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Varicose veins 

Varicose veins
Varicose veins

Alun H. Davies

and A. C. Shepherd

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date: 04 July 2020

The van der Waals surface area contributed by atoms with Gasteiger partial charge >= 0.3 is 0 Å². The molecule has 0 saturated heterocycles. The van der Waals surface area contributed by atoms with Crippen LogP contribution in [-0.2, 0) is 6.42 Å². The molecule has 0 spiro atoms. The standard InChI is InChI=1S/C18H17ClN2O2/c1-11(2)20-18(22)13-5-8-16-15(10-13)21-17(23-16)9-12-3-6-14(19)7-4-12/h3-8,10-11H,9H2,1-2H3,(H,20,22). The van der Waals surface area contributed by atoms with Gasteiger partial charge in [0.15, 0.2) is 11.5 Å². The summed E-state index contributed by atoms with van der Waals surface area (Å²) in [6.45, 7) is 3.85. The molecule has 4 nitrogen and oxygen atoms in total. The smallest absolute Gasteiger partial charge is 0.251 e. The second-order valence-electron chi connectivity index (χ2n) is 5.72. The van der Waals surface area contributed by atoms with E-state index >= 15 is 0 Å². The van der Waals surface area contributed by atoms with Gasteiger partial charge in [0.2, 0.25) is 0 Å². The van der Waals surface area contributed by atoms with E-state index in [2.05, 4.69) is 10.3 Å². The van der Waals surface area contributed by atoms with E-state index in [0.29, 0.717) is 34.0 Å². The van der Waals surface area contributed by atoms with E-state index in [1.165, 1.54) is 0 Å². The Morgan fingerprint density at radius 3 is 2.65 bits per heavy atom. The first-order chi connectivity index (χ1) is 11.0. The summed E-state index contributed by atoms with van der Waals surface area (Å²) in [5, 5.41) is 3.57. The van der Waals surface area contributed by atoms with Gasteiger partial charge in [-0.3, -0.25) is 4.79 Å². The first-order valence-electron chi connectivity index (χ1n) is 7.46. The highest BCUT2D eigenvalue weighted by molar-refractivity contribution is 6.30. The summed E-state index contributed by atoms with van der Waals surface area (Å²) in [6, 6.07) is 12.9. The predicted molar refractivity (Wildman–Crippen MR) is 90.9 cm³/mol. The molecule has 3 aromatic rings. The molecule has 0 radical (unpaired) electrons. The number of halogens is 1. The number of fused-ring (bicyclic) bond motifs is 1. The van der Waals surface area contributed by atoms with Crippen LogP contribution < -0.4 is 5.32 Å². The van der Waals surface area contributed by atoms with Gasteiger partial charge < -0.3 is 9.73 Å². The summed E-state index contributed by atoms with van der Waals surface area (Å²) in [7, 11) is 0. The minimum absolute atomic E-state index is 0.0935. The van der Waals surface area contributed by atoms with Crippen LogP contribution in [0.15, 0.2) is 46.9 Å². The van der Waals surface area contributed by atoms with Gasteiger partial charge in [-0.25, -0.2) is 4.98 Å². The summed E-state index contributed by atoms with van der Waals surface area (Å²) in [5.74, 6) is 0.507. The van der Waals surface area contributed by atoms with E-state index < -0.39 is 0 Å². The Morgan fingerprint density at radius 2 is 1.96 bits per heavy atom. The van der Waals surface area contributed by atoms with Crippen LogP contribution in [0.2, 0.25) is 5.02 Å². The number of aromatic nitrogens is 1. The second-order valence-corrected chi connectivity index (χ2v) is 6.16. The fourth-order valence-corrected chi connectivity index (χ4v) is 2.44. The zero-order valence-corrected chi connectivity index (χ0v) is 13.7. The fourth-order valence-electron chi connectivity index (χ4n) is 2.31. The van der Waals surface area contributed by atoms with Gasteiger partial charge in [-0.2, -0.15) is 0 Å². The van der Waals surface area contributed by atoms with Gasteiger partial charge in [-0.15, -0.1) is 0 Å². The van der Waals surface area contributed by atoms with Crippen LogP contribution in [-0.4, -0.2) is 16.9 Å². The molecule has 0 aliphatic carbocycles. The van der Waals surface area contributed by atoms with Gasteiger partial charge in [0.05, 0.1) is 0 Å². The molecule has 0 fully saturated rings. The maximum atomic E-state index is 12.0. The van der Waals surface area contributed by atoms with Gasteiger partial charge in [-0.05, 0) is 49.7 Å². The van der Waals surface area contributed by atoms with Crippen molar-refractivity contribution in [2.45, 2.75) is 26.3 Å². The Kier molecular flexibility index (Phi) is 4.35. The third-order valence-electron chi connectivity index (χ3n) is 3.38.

Varicose veins and chronic venous disorders are a common pathology affecting approximately a third of the Western population. However, pathophysiology and natural history of venous disease remains incompletely understood and is multifactorial in aetiology. Although many patients with varicose veins remain asymptomatic, complications including bleeding, thrombophlebitis, ulceration, and significant functional impairment due to a wide range of symptoms can occur, and warrant further investigation and treatment. Evidence-based guidelines have been published recently and are described in this chapter. The use of compression in the management of varicose veins has been successfully employed for hundreds of years both as a means of primary treatment and following therapy; however, evidence to support its use as primary management in minimally invasive therapies is lacking. Although compression and vein ablation are considered the main forms of treatment, phlebotrophic medical therapies also exist and may help to improve oedema in association with varicose veins.

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